"Huge expectation gap"

In response to another question, McManus contrasted the scant results from the two-year royal commission into unions with the scalps produced by the one-year royal commission into banks and financial institutions. 

McManus corrected a questioner who asked about the "AWU scandal" involving the police raids on union offices, saying she called it the "Michaelia Cash scandal". 

She said there was "one set of rules for the big end of town and one set of rules for us". 

"It's not good for the country to continually run down unions." 

In the speech, McManus argued that inequality and work insecurity were leading to loss of faith in governments around the world, as was occurring in the US, UK and the recent demonstrations in France. 

"We are now seeing a menagerie of individuals and parties on the right of politics.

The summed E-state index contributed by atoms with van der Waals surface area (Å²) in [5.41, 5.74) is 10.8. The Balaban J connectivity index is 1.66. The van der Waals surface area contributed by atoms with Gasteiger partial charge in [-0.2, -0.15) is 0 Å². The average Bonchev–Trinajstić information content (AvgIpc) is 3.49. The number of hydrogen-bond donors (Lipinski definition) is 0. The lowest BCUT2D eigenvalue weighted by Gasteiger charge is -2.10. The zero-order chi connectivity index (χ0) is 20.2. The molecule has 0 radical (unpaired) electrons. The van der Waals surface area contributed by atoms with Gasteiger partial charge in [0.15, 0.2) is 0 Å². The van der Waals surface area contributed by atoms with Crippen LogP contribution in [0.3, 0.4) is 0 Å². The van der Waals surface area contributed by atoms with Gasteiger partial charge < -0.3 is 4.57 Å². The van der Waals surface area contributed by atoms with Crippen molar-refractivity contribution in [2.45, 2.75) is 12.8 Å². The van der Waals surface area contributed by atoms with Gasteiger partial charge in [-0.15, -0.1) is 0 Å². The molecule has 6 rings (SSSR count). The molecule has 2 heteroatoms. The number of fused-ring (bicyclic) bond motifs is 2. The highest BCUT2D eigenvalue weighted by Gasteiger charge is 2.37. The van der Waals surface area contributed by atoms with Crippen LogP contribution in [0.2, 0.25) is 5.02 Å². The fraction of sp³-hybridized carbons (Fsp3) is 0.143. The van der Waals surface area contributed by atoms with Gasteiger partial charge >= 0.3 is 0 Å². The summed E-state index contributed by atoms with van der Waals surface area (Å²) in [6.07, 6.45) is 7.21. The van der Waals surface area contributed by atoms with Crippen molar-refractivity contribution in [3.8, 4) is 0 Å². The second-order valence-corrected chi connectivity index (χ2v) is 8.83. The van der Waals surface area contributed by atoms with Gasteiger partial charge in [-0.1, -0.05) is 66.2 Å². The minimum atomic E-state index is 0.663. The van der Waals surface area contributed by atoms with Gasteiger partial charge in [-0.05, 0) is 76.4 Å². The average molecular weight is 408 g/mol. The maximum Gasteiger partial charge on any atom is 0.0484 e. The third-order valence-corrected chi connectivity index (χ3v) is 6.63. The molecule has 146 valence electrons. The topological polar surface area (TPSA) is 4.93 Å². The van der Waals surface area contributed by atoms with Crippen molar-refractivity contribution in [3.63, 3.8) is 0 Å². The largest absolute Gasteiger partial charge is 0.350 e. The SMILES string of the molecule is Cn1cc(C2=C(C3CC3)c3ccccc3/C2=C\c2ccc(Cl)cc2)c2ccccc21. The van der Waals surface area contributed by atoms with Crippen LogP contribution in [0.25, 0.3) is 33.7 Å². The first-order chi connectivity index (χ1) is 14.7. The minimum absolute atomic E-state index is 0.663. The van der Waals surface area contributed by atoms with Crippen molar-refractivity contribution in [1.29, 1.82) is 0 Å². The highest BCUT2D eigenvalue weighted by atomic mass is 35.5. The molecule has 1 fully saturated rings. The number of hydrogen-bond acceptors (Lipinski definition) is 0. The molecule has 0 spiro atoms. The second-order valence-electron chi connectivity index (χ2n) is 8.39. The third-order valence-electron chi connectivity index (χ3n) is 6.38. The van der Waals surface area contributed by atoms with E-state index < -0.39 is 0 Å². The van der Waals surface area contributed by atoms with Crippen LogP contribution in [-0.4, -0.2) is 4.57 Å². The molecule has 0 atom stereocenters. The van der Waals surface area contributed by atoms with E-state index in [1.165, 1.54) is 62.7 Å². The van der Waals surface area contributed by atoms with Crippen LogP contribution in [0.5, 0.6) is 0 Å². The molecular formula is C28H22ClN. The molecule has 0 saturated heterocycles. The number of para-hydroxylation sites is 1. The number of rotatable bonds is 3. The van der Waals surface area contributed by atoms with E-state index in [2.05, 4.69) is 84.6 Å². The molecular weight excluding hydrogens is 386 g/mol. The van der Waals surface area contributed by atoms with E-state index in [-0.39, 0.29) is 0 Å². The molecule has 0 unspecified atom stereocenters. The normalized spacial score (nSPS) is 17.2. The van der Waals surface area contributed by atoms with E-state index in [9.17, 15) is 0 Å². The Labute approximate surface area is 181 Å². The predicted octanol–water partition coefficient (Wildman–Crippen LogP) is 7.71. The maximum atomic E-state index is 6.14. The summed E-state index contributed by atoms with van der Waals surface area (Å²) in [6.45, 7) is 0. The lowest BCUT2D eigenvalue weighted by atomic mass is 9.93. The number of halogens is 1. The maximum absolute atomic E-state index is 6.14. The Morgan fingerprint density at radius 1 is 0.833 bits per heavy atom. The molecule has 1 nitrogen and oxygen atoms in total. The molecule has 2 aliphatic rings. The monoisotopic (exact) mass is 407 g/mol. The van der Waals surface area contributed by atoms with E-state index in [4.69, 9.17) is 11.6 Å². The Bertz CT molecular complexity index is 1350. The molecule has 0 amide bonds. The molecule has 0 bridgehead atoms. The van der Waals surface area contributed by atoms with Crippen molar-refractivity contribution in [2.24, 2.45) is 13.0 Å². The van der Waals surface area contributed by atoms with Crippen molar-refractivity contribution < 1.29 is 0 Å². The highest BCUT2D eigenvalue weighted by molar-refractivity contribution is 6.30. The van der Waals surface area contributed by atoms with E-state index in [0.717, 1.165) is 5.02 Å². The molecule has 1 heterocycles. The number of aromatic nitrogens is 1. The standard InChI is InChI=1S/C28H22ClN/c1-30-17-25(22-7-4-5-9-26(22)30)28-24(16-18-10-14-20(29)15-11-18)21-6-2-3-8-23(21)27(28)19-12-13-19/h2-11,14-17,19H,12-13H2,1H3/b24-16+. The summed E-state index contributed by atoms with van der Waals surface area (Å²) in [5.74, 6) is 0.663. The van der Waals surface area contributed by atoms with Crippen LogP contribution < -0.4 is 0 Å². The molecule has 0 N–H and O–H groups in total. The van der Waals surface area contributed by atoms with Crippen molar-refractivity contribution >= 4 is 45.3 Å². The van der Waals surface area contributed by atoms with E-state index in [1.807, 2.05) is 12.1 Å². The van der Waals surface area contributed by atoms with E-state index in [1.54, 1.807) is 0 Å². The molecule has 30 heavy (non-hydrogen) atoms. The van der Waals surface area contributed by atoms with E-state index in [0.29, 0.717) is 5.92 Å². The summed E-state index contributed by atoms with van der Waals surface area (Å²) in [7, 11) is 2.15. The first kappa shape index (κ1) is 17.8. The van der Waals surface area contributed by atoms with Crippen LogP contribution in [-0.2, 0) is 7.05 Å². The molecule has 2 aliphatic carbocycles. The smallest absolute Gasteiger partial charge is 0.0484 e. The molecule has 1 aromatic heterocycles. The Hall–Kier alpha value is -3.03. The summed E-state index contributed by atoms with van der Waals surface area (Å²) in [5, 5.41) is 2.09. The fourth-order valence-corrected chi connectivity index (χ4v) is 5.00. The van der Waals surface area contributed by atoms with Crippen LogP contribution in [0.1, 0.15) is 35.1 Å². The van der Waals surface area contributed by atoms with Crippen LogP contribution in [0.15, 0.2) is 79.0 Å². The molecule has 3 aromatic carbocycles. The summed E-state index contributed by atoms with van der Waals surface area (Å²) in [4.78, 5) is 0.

"They are all trying to take advantage of the unseen, the fed up." 

"Many of the working and middle-class people who've become invisible to the monied elites in the Coalition and big business are not necessarily racist or extreme. 

"They are angry that the country they thought they lived in – where every generation has a better life, where young people can buy a house and get a job – has been taken from them. 

"There opens a huge expectation gap. 

"That gap in Australia is larger than elsewhere as our promise of a fair go and fairness was a bigger and tangible one that is in people's lived experience. 

"People will look for explanations and some self-interested and cynical politicians will fill it with fear and misdirected blame, stoking division, prejudice and hate in the pursuit of their own self-interest."